One of my favorite pastimes is noting news articles that appear to directly contradict one another, especially if they're from two big sources. Today I stumbled upon the following two headlines. The first was from Bloomberg on Friday:

Wealthy U.S. Shoppers Boost Spending 29%, Survey Says



This one was on WSJ.com today:

Luxury-Goods Sales Still Soft, Recovery Unlikely Before 2011



So who's right? Well, they both kind of are.

Let's start with the Bloomberg version of the story. A 29% increase is pretty significant. And if you're wealthy, chances are you're spending more on luxury goods. The rich aren't suddenly going to Wal-Mart more often. Indeed, the article also notes:

U.S. luxury sales rose 3.4 percent to $891 million in September from a year earlier, the first such gain since August 2008, according to figures provided today by credit-card company MasterCard in its SpendingPulse report. Last month, those sales fell 13 percent from the previous year.



But maybe this helps to reconcile things, also from Bloomberg:

The researcher's luxury confidence index rose 1.6 points to 75.9, after jumping 18.6 points to 74.3 in the previous quarter. That index peaked at 113.2 at the end of March 2006. Its low was 40.3 in September 2008. It started at 100 in January 2004.



Aha! Luxury is rebounding, but is still extremely low compared to the historical high from 2006.

So even with this increase, it makes sense when the WSJ reports:

The forecast, to be released this morning by consultants Bain & Co., narrows the global decline that Bain had forecast six months ago. In April, it predicted a 10% world-wide sales drop for 2009, citing its expected first-half plunge of as much as 20% followed by stabilization in the second half.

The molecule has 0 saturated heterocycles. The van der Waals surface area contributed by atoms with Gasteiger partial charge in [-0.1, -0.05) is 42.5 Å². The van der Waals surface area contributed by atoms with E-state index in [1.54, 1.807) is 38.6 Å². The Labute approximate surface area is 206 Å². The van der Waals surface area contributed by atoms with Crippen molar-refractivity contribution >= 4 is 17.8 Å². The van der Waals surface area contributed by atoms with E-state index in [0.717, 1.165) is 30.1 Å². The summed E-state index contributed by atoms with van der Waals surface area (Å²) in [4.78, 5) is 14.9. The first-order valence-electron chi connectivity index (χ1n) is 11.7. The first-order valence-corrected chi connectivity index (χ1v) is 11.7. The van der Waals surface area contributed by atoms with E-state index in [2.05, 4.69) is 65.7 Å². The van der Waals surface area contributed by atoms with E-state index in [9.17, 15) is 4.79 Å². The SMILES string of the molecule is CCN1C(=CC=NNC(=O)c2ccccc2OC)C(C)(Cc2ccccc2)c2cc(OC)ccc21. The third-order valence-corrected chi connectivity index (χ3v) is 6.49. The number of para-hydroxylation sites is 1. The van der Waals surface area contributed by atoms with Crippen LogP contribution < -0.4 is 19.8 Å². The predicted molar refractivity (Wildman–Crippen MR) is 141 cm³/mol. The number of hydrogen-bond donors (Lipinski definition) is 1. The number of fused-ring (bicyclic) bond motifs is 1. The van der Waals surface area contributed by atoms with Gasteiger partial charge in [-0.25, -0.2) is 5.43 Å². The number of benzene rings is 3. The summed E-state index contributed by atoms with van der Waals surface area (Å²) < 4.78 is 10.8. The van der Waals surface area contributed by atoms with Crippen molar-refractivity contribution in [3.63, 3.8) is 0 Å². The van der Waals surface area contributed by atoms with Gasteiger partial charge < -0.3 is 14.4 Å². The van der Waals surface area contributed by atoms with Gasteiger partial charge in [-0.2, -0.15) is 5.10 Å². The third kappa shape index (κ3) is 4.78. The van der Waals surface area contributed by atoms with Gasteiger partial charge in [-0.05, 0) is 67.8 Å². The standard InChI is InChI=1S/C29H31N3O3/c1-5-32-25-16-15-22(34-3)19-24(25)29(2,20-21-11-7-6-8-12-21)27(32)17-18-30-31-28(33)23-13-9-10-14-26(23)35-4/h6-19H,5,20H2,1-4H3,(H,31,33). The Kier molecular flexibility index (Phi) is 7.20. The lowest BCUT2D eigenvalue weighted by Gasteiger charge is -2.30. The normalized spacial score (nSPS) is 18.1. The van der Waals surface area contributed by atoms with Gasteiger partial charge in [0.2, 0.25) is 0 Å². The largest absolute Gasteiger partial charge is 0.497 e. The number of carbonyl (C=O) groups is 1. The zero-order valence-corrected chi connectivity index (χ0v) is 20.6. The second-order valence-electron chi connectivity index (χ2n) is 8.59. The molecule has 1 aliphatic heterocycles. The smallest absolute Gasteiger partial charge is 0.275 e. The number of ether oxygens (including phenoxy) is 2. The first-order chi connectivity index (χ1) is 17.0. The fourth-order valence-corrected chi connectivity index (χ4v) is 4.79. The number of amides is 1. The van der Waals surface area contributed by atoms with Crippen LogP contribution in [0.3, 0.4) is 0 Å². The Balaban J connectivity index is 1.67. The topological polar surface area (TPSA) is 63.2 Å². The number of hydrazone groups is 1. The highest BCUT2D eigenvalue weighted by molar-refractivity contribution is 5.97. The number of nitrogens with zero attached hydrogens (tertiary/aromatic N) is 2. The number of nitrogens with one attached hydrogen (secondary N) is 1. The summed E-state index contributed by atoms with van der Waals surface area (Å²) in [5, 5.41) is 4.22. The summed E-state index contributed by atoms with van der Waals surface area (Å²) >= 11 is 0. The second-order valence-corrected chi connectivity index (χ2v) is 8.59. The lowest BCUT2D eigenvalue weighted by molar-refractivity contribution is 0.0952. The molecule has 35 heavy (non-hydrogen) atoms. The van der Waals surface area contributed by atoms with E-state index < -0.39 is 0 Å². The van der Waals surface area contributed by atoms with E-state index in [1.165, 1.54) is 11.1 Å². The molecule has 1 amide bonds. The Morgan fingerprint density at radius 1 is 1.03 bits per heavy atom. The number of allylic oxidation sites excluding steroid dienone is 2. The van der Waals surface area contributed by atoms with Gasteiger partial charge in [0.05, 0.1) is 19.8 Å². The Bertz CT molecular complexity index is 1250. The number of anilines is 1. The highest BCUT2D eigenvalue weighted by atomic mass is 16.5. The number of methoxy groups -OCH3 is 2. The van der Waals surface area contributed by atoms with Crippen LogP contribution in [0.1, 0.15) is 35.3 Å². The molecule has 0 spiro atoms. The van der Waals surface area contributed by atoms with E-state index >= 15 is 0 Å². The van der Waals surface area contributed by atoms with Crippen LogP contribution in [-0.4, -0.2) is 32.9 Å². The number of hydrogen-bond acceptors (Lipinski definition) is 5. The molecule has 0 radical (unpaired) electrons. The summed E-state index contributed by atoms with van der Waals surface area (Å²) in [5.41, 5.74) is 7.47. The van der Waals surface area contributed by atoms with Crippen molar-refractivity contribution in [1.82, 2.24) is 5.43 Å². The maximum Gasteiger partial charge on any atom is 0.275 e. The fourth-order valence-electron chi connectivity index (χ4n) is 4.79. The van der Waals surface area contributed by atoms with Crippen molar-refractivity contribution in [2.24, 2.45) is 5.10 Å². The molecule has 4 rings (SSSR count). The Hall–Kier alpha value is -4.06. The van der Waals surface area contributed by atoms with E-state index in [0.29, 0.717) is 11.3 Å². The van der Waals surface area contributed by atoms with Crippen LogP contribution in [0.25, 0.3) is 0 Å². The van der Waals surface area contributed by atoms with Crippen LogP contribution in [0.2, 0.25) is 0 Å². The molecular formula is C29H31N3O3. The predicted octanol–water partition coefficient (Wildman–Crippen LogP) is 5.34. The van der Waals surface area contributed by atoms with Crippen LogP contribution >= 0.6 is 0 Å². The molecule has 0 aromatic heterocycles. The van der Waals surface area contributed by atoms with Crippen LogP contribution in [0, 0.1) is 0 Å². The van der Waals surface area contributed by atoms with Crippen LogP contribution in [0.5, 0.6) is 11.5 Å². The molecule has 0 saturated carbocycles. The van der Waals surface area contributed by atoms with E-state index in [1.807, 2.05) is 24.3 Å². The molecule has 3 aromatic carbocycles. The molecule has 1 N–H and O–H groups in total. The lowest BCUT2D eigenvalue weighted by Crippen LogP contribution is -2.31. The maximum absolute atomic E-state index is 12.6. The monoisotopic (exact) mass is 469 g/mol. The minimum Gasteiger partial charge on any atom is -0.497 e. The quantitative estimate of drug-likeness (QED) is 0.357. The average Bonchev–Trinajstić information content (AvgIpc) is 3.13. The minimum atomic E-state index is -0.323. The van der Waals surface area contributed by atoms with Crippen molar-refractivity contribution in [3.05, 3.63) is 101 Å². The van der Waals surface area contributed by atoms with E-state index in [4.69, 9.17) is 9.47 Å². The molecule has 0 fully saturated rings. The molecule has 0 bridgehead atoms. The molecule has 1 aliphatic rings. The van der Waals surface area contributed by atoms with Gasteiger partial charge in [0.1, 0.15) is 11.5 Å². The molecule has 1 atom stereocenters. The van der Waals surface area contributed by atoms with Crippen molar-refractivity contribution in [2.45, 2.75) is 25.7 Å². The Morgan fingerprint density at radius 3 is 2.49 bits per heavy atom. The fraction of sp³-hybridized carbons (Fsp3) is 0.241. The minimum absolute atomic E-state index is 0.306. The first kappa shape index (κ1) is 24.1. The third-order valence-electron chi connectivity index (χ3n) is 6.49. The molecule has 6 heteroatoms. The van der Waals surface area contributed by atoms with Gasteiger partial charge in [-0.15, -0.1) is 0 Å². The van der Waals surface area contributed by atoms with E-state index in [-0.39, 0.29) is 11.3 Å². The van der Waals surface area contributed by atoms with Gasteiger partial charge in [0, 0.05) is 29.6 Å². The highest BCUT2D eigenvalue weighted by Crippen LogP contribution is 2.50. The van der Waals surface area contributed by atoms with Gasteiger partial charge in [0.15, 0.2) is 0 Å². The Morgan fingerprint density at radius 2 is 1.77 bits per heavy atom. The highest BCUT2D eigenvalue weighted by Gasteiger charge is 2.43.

Indeed, luxury sales will still likely be lower for the year versus 2008, but they're improving. I think this makes a lot of sense if you think about the state of the economy.

Let's face it: lately the rich are feeling, well, richer. The Dow Jones recently hit 10,000. The market is doing better while the broader economy doesn't seem to have rebounded much, as unemployment continues to climb, up to 9.8% in September.

Needless to say, the stock market's gains probably don't help many in the lower class. Those in the middle class benefit mainly from 401k contributions, which don't make them feel much wealthier. The rich, however, have a more sizable amount of their money invested. So that wealth effect is more easily felt. As a result, richer people are probably a little more comfortable opening up their wallets than they were, say, eight months ago, when the DJI was around 7555.

I've written several times about how the rich have been hurt by the great recession. But the stock market recovery benefits that group far more than everybody else. Of course, I also recently noted that Wall Street will be collecting big bonuses again this year. For these reasons, I suspect luxury goods will keep the positive trend as long as the stock market and Wall Street compensation continue to climb. In the event of a double dip or another financial crisis, however, all bets are off.

We want to hear what you think about this article. Submit a letter to the editor or write to letters@theatlantic.com.